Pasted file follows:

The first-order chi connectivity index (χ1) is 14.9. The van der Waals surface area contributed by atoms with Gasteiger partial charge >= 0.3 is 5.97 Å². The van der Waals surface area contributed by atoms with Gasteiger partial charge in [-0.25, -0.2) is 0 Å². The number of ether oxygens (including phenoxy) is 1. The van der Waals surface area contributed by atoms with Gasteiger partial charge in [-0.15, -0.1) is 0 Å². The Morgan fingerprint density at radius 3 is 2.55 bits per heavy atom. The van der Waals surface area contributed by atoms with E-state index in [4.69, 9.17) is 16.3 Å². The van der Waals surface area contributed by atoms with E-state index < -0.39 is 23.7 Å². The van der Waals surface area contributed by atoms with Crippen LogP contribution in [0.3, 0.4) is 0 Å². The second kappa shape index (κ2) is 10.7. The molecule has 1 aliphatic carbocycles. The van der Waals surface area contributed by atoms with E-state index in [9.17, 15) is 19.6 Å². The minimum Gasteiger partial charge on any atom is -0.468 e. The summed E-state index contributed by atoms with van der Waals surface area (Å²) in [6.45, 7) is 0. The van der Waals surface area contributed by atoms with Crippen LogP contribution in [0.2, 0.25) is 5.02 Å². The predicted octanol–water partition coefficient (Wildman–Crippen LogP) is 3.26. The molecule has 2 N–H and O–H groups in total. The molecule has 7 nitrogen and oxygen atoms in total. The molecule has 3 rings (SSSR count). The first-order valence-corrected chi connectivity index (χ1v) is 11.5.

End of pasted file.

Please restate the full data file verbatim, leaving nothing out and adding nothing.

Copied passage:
The first-order chi connectivity index (χ1) is 14.9. The van der Waals surface area contributed by atoms with Gasteiger partial charge >= 0.3 is 5.97 Å². The van der Waals surface area contributed by atoms with Gasteiger partial charge in [-0.25, -0.2) is 0 Å². The number of ether oxygens (including phenoxy) is 1. The van der Waals surface area contributed by atoms with Gasteiger partial charge in [-0.15, -0.1) is 0 Å². The Morgan fingerprint density at radius 3 is 2.55 bits per heavy atom. The van der Waals surface area contributed by atoms with E-state index in [4.69, 9.17) is 16.3 Å². The van der Waals surface area contributed by atoms with E-state index < -0.39 is 23.7 Å². The van der Waals surface area contributed by atoms with Crippen LogP contribution in [0.3, 0.4) is 0 Å². The second kappa shape index (κ2) is 10.7. The molecule has 1 aliphatic carbocycles. The van der Waals surface area contributed by atoms with E-state index in [9.17, 15) is 19.6 Å². The minimum Gasteiger partial charge on any atom is -0.468 e. The summed E-state index contributed by atoms with van der Waals surface area (Å²) in [6.45, 7) is 0. The van der Waals surface area contributed by atoms with Crippen LogP contribution in [0.2, 0.25) is 5.02 Å². The predicted octanol–water partition coefficient (Wildman–Crippen LogP) is 3.26. The molecule has 2 N–H and O–H groups in total. The molecule has 7 nitrogen and oxygen atoms in total. The molecule has 3 rings (SSSR count). The first-order valence-corrected chi connectivity index (χ1v) is 11.5.